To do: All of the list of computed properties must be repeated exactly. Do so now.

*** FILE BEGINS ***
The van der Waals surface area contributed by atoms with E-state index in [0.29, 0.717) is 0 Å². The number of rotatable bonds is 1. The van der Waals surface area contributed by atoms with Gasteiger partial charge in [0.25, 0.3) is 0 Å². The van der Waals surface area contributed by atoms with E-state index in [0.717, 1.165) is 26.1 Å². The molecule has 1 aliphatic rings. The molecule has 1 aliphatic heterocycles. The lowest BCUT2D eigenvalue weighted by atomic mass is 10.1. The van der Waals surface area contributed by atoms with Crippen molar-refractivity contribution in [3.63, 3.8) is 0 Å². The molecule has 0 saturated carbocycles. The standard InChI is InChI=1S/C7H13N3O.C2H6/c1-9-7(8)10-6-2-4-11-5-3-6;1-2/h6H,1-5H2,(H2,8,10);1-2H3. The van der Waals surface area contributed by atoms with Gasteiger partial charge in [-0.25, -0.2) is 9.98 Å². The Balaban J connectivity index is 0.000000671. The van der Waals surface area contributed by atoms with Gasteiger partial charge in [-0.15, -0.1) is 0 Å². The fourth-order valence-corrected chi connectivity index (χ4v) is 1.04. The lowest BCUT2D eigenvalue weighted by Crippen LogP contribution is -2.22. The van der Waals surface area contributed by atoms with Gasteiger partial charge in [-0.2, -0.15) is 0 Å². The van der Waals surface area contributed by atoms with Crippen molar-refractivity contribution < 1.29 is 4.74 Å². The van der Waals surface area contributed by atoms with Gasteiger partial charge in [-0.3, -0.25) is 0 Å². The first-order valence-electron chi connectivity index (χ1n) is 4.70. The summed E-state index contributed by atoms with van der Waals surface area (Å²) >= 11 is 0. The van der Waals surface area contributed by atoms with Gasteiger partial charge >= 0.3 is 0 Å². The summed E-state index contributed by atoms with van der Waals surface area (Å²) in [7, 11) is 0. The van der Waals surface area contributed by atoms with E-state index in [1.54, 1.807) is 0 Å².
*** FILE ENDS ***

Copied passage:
The van der Waals surface area contributed by atoms with E-state index in [0.29, 0.717) is 0 Å². The number of rotatable bonds is 1. The van der Waals surface area contributed by atoms with Gasteiger partial charge in [0.25, 0.3) is 0 Å². The van der Waals surface area contributed by atoms with E-state index in [0.717, 1.165) is 26.1 Å². The molecule has 1 aliphatic rings. The molecule has 1 aliphatic heterocycles. The lowest BCUT2D eigenvalue weighted by atomic mass is 10.1. The van der Waals surface area contributed by atoms with Crippen molar-refractivity contribution in [3.63, 3.8) is 0 Å². The molecule has 0 saturated carbocycles. The standard InChI is InChI=1S/C7H13N3O.C2H6/c1-9-7(8)10-6-2-4-11-5-3-6;1-2/h6H,1-5H2,(H2,8,10);1-2H3. The van der Waals surface area contributed by atoms with Gasteiger partial charge in [-0.25, -0.2) is 9.98 Å². The Balaban J connectivity index is 0.000000671. The van der Waals surface area contributed by atoms with Gasteiger partial charge in [-0.15, -0.1) is 0 Å². The fourth-order valence-corrected chi connectivity index (χ4v) is 1.04. The lowest BCUT2D eigenvalue weighted by Crippen LogP contribution is -2.22. The van der Waals surface area contributed by atoms with Gasteiger partial charge in [-0.2, -0.15) is 0 Å². The van der Waals surface area contributed by atoms with Crippen molar-refractivity contribution < 1.29 is 4.74 Å². The van der Waals surface area contributed by atoms with Gasteiger partial charge in [-0.3, -0.25) is 0 Å². The first-order valence-electron chi connectivity index (χ1n) is 4.70. The summed E-state index contributed by atoms with van der Waals surface area (Å²) >= 11 is 0. The van der Waals surface area contributed by atoms with Gasteiger partial charge >= 0.3 is 0 Å². The summed E-state index contributed by atoms with van der Waals surface area (Å²) in [7, 11) is 0. The van der Waals surface area contributed by atoms with E-state index in [1.54, 1.807) is 0 Å².